Someone needs to turbocharge the KiwiSaver scheme
Over the past few months, I have been quietly hoping for the politicians – certainly as they get into election campaign mode – to start talking about how we can improve and help KiwiSaver reach its full potential. The strongest version of KiwiSaver was introduced in 2006 by Sir Michael Cullen. Not a single politician has talked about strengthening KiwiSaver since, instead the various proposals from politicians seem adamant on removing it from its purpose of helping fund New Zealand’s retiring population.
The Key / English National government made the most significant changes to the scheme early in its tenure. It reduced the default contribution rates from 4% to 3%, removed the $1,000 Kick Start payments, halved the annual Government Contribution from $1,042 to $521 and most egregiously introduced provisions removing the requirement for employers to match employees KiwiSaver contributions. I do acknowledge that the Government was battling with the fallout from the GFC at the time.
Although not quite so damaging (regarding KiwiSaver at least) the current Labour Government has achieved very little in this space. It had planned a KiwiSaver review to see how the rules could be tweaked to achieve its founding objectives, but unfortunately that review became yet another Covid victim. It did try to introduce GST on KiwiSaver scheme management fees but luckily the public outrage at this suggestion meant that it was quickly put to bed, in fact and incredibly the backdown was within 24 hours of it being announced!
Rather than working out how KiwiSaver policies could be improved, the focus over the past six years has been exclusively on fees. I know because I am the chair of KiwiSaver provider, kōura Wealth. Although the level of fees investment managers charge can be an important contributor to long term returns for KiwiSavers, getting people into the right KiwiSaver fund, making sure contributions are right and investing in the right assets will be much bigger drivers of outcomes.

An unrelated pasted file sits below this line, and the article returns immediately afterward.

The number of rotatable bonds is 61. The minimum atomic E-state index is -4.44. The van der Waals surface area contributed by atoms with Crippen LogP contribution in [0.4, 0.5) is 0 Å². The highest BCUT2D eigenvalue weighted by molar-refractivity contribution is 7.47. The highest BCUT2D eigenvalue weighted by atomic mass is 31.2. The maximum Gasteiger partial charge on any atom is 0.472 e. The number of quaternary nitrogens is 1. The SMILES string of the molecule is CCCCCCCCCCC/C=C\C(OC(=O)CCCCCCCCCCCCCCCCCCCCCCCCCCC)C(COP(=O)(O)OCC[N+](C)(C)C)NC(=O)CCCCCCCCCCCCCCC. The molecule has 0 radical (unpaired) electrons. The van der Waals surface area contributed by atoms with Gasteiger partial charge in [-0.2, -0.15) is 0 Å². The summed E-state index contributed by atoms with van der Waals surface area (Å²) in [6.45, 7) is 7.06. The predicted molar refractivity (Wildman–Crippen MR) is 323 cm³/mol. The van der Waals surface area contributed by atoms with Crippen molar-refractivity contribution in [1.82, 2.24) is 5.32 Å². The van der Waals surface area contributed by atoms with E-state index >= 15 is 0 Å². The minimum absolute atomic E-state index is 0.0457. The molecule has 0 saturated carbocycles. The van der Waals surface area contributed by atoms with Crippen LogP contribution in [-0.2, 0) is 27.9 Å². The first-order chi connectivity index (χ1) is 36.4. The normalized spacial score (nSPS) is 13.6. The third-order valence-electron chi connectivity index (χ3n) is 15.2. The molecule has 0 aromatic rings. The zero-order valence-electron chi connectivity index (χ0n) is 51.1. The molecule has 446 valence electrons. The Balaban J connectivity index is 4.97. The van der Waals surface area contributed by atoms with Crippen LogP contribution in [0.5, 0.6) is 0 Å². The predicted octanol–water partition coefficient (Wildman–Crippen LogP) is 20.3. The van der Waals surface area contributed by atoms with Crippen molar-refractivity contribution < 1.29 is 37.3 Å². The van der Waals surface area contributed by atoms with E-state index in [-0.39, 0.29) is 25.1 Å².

The incessant drive from Government and regulators to lower fees make all of this necessary work a lot harder: investing in people and technology to deliver advice or investing in investment teams to deliver specialist products such as private equity, venture capital, infrastructure or community housing is difficult if the only real focus is on fees.
This brings me to the current political campaign and what has been promised.
The Labour party appears to be completely ignoring KiwiSaver and saying very little, simply promising that the long promised review will actually happen (another promise of another review!). The National party has introduced two KiwiSaver policies. One completely misses the mark, the other looks promising but (as with most things) comes with some pitfalls.
The National party wants KiwiSavers to have the ability to use their KiwiSaver balances to fund rental bonds. This proposal has been criticised by all and sundry. It is unclear what problem this policy will solve. Students and others that cannot afford to pay for a bond for rental accommodation are able to access a Bond Grant through Work and Income. By creating another avenue to get money out of KiwiSaver we move the scheme further away from its core purpose and will reduce the amount of money available to people in retirement. For example, using FMA forecasts, an 18 year old withdrawing $1,000 for a student bond will actually be missing out on over $12,000 (assuming they were invested in an aggressive fund) by the time they reach 65 years of age.